Fast Charging v. Slow Charging in Depots

The case for faster battery electric bus charging is obvious en-route. If the driver is waiting, or only has a set break period, getting as much energy into the vehicle battery as possible as fast as possible maximises the possible range.

On a depot the choices are a bit more complicated. Faster charging can mean using fewer, more powerful chargers, but more movements around the depot as vehicles are moved between chargers and storage for example. There are several factors to consider for faster or slower charging on depots which are discussed here. Our expertise and ChargeSim analysis tools can help you find the right balance between these factors.

Benefits of Fast Charging on Depot

  • Faster Turn Around Time for Vehicles. If the vehicles are only charged overnight, this usually isn’t an issue. The chargers need to be powerful enough to charge in the available time. If future schedule changes may need more dispatches per day, or shorter turn around times, more powerful chargers can allow more flexibility.
  • Reduced Run Time for Ancillary Systems. While charging, buses and other vehicles will usually need to run fans, cooling pumps for the batteries and other systems. This consumes energy and adds wear to the systems, eventually adding maintenance costs.
  • Potential Electricity Cost Savings. For many locations, off-peak power and energy tariffs can be much lower than peak tariffs. It can make sense to charge faster, so you can do more charing in cheaper off-peak periods. If your utility has demand response, or variable tariffs, faster charging can let you take more advantage of low cost time windows.

Benefits of Slow Charging

  • Less Chargers, Transformers, Grid Connection Required. Lower peak powers mean smaller chargers and the transformers and grid connections to support them. This translates into lower capital and operating costs.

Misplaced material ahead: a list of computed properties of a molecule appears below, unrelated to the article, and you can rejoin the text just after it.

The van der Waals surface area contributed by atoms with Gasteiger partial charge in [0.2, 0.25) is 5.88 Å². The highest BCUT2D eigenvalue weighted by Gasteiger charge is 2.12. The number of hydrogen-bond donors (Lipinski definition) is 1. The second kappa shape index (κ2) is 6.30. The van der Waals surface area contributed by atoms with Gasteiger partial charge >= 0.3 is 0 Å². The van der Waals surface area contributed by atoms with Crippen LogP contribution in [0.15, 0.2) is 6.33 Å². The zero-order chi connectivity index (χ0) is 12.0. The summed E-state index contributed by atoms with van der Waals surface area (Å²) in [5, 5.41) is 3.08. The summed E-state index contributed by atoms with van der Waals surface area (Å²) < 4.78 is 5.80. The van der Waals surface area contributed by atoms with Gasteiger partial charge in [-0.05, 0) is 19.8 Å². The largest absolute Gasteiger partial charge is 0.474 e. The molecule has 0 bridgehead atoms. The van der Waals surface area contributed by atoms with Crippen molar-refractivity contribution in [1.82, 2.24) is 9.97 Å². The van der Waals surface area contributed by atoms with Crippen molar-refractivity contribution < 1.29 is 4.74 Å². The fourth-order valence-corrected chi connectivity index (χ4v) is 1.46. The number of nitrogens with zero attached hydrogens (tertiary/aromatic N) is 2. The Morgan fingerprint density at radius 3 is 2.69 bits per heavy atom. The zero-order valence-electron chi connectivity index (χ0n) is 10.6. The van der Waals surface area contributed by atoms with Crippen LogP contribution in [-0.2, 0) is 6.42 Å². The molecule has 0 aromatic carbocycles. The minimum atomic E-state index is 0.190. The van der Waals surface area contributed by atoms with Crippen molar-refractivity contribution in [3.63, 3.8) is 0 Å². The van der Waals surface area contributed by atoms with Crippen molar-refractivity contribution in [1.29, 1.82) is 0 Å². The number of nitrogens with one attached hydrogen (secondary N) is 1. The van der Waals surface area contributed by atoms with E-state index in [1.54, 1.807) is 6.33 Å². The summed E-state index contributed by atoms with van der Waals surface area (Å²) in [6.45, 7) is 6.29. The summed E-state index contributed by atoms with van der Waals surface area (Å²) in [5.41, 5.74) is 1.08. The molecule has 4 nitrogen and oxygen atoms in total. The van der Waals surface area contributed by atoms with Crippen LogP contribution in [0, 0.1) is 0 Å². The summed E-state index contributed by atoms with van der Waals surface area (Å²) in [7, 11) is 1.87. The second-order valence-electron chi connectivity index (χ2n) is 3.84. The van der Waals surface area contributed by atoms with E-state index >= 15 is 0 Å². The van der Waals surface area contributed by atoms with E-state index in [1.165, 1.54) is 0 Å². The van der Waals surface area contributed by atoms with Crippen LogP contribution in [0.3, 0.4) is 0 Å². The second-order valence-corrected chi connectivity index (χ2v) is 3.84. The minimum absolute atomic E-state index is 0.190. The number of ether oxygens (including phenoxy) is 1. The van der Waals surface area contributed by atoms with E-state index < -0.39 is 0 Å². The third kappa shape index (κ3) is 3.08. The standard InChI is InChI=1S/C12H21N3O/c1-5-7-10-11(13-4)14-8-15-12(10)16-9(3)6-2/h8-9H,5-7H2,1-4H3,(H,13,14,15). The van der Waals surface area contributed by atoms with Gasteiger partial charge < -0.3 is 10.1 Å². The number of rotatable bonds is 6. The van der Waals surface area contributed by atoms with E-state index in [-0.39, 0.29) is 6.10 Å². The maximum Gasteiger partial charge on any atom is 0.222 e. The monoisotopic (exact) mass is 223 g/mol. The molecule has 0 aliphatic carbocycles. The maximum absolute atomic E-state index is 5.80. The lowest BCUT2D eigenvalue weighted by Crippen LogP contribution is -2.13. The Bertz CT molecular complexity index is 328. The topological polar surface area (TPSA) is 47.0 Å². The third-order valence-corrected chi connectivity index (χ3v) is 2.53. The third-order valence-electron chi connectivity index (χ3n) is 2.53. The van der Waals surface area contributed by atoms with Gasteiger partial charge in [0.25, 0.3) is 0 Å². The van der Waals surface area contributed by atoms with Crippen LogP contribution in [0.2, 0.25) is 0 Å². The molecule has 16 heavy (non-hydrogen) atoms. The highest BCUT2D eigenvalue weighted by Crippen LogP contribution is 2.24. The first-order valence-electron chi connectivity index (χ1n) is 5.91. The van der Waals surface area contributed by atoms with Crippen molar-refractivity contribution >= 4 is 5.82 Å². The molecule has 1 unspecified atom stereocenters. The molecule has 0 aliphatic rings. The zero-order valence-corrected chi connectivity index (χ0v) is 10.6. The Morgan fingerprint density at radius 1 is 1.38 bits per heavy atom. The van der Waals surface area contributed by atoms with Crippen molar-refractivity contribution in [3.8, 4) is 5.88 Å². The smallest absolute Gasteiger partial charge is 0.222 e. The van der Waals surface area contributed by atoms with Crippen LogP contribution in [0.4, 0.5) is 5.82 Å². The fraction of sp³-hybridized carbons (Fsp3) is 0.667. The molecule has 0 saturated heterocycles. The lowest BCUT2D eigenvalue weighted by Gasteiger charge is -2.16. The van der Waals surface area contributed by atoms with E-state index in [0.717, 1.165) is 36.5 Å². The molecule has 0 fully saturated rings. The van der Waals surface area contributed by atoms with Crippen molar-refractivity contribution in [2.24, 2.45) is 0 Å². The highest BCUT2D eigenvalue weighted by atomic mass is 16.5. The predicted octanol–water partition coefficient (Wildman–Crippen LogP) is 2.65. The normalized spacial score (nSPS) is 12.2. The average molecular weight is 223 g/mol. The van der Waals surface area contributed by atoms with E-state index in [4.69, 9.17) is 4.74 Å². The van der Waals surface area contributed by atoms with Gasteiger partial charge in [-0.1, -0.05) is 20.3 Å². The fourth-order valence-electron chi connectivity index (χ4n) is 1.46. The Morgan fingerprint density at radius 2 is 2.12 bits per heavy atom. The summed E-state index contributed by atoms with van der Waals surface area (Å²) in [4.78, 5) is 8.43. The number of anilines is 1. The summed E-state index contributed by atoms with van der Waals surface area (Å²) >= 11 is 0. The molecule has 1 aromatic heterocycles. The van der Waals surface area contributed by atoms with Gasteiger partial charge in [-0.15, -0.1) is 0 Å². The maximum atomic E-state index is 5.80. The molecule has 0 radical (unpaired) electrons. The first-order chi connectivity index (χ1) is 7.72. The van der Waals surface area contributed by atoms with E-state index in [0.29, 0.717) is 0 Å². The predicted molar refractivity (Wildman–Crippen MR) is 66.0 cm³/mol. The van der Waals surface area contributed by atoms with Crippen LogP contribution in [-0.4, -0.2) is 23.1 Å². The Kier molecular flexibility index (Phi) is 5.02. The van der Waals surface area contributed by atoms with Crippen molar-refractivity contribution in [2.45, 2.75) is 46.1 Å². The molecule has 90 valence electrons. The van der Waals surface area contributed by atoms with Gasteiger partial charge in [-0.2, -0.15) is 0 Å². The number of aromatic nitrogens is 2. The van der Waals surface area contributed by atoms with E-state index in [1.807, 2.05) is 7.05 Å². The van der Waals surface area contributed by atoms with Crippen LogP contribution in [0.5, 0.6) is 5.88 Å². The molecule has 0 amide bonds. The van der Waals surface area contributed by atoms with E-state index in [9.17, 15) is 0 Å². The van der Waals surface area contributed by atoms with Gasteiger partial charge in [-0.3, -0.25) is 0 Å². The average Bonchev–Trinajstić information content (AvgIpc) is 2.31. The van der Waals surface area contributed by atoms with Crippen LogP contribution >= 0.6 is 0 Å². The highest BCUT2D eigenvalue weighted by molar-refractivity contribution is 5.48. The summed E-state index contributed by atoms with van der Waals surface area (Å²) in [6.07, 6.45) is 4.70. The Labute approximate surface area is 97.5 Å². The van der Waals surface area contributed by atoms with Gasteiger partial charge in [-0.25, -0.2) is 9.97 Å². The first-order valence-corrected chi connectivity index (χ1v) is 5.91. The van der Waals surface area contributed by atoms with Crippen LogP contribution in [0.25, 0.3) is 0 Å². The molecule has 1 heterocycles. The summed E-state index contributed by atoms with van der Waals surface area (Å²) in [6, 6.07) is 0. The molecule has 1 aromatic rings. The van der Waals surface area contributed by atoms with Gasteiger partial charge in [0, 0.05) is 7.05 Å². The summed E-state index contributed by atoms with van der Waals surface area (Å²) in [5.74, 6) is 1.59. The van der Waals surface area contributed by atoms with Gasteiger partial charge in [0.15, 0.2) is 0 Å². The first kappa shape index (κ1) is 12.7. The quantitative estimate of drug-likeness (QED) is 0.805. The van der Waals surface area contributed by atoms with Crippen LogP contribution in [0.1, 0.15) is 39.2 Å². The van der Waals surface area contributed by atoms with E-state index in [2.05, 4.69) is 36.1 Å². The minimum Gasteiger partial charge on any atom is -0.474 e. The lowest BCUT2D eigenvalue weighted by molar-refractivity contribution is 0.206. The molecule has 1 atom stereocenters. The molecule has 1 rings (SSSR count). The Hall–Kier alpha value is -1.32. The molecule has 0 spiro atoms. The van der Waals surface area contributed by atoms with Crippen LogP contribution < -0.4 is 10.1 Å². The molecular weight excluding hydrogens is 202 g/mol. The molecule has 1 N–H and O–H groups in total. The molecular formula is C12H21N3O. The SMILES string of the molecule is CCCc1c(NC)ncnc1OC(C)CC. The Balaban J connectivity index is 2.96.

• More Efficient. Slower charging is done at more efficient lower currents. The resistive losses in wiring are related to the square of the current. (I2R) Charging twice as fast will require twice the current, and have quadruple the resistive losses.
  • Better for Battery Life. Faster charging can reduce the battery life. The impact of a given charge power will vary with the specific battery chemistry, though typically a charge power which can charge the battery in <1.5 hours will reduce battery lifetime.

With Switching and Dynamic Charging you can connect more than one dispenser to a charger, and electronically control which vehicle gets the available power. This can allow installation of fewer, faster chargers, without needing to move vehicles. This can offer many of the benefits of fast charging with the smaller grid connection and lower costs of smaller chargers. Switching and Dynamic charging need to be planned carefully to work with your layout for the best performance.

Selecting the size and speed of chargers to install requires balancing several considerations. Wise charging can help you find the right balance for your depot to ensure the right balance of cost and capabilities. Our ChargeSim tool can help analyse and validate a range of scenarios.

This blog post is intended for general information only and may not be applicable in all cases. Wise Charging BV makes no warranties and accepts no liability for information provided in blog posts.